The 1930s gave rise to a body of left-wing criticism led by R. A. K. Mason in the journal Phoenix (1932–33), followed by Tomorrow (1934–40). Mason and Winston Rhodes, editor of Tomorrow and an English lecturer at Canterbury University, were both Marxists, at the radical end of a left-wing grouping that persisted from the 1930s to the 1960s. After that it fragmented into different causes and languages: anti-war, feminism, the Māori renaissance and ecology. Criticism from a Marxist position remained an underdeveloped discourse apart from the marginal appearance of new-left theory with the magazine Dispute (1964–68). It has been argued that its ‘internationalist localism’ was a precursor to The Word Is Freed (1969–72) and AND (1983–85).1
Politically informed critical writing continued in Charles Brasch’s Landfall (1947–). This journal sought to foster the development of serious criticism attuned to local writing and its social contexts. It also contained criticism on art. Landfall has been described as ‘the most powerful site of New Zealand art criticism’ for its first two decades.2 Its criticism was, however, voiced in a tone of high seriousness and in the judgemental fashion that was characteristic of cultural nationalism.
The tradition of fierce literary judgement, which ruthlessly sorted out the dire from the promising, was countered in the critical writing of Allen Curnow’s son, Wystan, who began publishing art and literary criticism from the early 1960s in Landfall. Wystan Curnow avoided simply being evaluative, focusing instead on works that appealed to him. Yet his assumptions about cultural practice were elitist and he preferred difficult work. In a 1973 essay, ‘High culture in a small province’, he argued against the dominance and ubiquity of the middle-brow in New Zealand literature. For him, the highest level of culture was marked by ‘extreme richness’, a phrase that recalled Katherine Mansfield’s views.3 But for Curnow leaving the country was not required; rather, he wanted local art and literature to be brought into alignment with contemporary international – notably American – theory and practice.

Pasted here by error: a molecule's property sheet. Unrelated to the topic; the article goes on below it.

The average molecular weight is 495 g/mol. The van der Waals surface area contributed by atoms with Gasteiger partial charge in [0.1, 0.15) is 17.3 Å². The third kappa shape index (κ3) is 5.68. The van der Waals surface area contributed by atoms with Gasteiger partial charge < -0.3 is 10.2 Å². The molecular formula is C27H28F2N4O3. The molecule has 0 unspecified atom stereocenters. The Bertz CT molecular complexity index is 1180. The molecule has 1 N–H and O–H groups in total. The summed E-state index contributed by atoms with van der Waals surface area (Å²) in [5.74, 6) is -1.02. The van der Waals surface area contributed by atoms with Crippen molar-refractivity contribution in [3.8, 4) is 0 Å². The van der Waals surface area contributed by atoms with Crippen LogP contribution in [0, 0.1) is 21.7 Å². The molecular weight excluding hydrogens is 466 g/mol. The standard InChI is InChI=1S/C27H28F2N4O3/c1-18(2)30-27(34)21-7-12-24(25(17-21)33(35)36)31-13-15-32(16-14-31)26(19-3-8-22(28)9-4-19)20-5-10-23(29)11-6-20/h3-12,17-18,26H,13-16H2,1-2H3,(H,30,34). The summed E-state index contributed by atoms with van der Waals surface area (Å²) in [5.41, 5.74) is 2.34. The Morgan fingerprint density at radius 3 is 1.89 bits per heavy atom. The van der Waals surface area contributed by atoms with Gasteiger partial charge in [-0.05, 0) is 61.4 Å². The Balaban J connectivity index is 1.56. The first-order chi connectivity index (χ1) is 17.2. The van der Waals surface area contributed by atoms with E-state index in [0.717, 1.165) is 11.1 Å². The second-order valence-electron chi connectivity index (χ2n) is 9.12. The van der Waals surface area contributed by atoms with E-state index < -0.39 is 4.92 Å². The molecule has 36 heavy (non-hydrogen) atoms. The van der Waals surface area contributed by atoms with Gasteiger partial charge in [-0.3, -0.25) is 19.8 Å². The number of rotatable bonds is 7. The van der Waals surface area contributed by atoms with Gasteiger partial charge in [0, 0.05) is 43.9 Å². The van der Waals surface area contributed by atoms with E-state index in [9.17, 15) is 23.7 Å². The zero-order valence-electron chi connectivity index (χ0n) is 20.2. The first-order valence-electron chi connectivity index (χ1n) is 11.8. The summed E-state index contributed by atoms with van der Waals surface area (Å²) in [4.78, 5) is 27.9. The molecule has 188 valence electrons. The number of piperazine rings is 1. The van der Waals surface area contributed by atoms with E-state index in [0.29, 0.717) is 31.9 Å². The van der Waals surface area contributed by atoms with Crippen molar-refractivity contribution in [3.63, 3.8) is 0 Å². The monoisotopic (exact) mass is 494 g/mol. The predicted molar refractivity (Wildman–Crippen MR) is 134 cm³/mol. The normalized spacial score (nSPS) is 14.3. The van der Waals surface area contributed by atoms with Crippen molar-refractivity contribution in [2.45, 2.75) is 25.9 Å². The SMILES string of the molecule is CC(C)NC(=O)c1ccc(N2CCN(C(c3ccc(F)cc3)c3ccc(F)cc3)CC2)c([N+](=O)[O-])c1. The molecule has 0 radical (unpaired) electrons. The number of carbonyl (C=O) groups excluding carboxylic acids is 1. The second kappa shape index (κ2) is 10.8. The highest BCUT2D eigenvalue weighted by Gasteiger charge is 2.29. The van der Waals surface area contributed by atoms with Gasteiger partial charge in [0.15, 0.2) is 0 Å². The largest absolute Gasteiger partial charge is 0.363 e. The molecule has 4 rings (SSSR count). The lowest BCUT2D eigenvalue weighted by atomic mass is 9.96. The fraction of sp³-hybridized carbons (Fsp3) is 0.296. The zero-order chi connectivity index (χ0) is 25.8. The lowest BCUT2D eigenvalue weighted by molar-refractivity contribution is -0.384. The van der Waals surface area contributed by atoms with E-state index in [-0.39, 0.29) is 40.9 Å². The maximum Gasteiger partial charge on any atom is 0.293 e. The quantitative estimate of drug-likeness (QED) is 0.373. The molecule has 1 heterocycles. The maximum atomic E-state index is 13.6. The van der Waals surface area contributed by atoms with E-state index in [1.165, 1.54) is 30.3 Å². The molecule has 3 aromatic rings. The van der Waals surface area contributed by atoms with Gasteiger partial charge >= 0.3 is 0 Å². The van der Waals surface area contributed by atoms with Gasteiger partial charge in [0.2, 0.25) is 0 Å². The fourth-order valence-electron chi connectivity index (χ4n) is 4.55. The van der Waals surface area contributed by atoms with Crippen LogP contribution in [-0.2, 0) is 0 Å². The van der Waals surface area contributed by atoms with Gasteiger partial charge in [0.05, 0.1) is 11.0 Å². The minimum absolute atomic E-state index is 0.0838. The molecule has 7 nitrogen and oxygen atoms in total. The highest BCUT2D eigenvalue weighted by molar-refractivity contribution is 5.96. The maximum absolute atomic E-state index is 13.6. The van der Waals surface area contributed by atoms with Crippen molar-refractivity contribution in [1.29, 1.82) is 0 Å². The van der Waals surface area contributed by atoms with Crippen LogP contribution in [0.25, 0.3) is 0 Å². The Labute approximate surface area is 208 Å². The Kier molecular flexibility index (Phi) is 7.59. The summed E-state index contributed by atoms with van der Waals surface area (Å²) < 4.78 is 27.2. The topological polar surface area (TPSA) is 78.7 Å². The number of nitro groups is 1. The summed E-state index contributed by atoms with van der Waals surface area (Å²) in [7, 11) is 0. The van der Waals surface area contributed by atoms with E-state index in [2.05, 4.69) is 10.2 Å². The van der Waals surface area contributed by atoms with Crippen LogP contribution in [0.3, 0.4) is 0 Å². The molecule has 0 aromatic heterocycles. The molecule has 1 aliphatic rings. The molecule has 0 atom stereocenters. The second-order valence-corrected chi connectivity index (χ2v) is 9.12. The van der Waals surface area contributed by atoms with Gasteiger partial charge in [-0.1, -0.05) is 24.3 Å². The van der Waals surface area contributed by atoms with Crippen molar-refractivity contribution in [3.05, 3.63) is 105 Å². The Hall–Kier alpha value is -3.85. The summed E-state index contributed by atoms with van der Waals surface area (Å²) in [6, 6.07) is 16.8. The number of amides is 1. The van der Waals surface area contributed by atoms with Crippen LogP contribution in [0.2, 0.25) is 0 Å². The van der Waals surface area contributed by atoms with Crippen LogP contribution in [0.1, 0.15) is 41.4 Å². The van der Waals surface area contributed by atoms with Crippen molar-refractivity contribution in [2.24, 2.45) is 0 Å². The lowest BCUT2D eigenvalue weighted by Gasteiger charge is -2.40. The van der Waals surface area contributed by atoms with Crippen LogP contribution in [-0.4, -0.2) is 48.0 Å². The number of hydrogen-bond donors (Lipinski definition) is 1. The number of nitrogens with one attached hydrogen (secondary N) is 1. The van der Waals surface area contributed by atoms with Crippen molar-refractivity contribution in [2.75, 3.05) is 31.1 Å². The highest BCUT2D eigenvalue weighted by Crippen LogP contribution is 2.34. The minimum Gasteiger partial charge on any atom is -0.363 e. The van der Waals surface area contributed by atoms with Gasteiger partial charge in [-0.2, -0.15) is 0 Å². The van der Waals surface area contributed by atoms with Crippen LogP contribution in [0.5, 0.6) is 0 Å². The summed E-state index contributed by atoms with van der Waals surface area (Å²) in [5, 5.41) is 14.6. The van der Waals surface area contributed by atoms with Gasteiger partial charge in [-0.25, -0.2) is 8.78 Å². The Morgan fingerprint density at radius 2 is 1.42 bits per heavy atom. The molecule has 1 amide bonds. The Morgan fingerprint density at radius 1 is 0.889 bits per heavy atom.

Wystan Curnow’s serious approach to art criticism was echoed three decades later by Dylan Horrocks. He directed the same kind of specialised attention at a critically neglected branch of the creative arts in New Zealand – comics and the graphic novel – in a 2004 essay, ‘The perfect planet: comics, games and world-building’.
Wystan Curnow was also important for bringing seriousness to art criticism at a time when there was little opportunity for what he described in a 1975 article as ‘informed, subtle, careful, and sustained’ writing.4 He suggested that art critics should be able to write solely on the visual arts instead of also covering literature, music and other creative pursuits. Art critics who were also creative writers were similarly castigated by Peter Tomory, who damned the tendency of the writer and the poet to look for illustrations to their work, meanwhile remaining ‘singularly insensitive to painting’.5
The most extravagant contrast to the cultural nationalists’ seriousness of purpose and rigorous ranking in criticism arrived noisily at the close of the 1960s with the surrealist and dada excesses of Alan Brunton and Freed.
In the 1980s Leigh Davis appeared in the little magazine AND in the guise of the Parisian dandy loose in contemporary Auckland, with disruptive essays on Allen Curnow, whom he irreverently described in a 1985 Landfall interview as ‘a 1957 Chrysler’ in good condition.1 Yet there was also seriousness to his work, especially in its reflections on identity, both personal and national.
Hamish Keith and Gordon Brown were the art critics who interpreted the shocking modernism of painter Colin McCahon to a generation of middle-class New Zealanders who, by the late 1960s, were receptive to a more daring nationalism. Their popularity as explainers, and the nationalism their criticism rested on, provoked a reaction in Francis Pound’s counter-criticism of the 1980s. Pound’s key critical text, The invention of New Zealand: art and national identity, 1930–1970 (2009), updated and extended his 1980s critique, but in more measured terms, revisiting as well as repudiating cultural nationalism.
In the 1970s the women’s art movement challenged the status quo, supported by a journal, Spiral, first published in 1976. This approach was sharply attacked by Lita Barrie, who drew heavily on French feminist theory to dismiss the ‘Chicago–Lippard school of “shared imagery” art which emphasises vaginal forms and menstruation.’2 Barrie thus echoed A. R. D. Fairburn’s dismissal of women poets of the interwar period as ‘the menstrual school’.3
In literature, C. K. Stead acted as mediator between high culture and a broader readership. He also saw Allen Curnow’s cultural nationalism as connected with an emerging modernism in the 1970s, repositioning the older poet at the centre of the new poetry ‘mainstream’. Stead’s 1979 essay, ‘“From Wystan to Carlos”: modern and modernism in New Zealand poetry’, provided a map of New Zealand literature, isolating what he considered the main movers and movements. In the process he relegated to redundancy those who lay too far in advance of the mainstream, or the lagging conservatives of ‘closed form’.4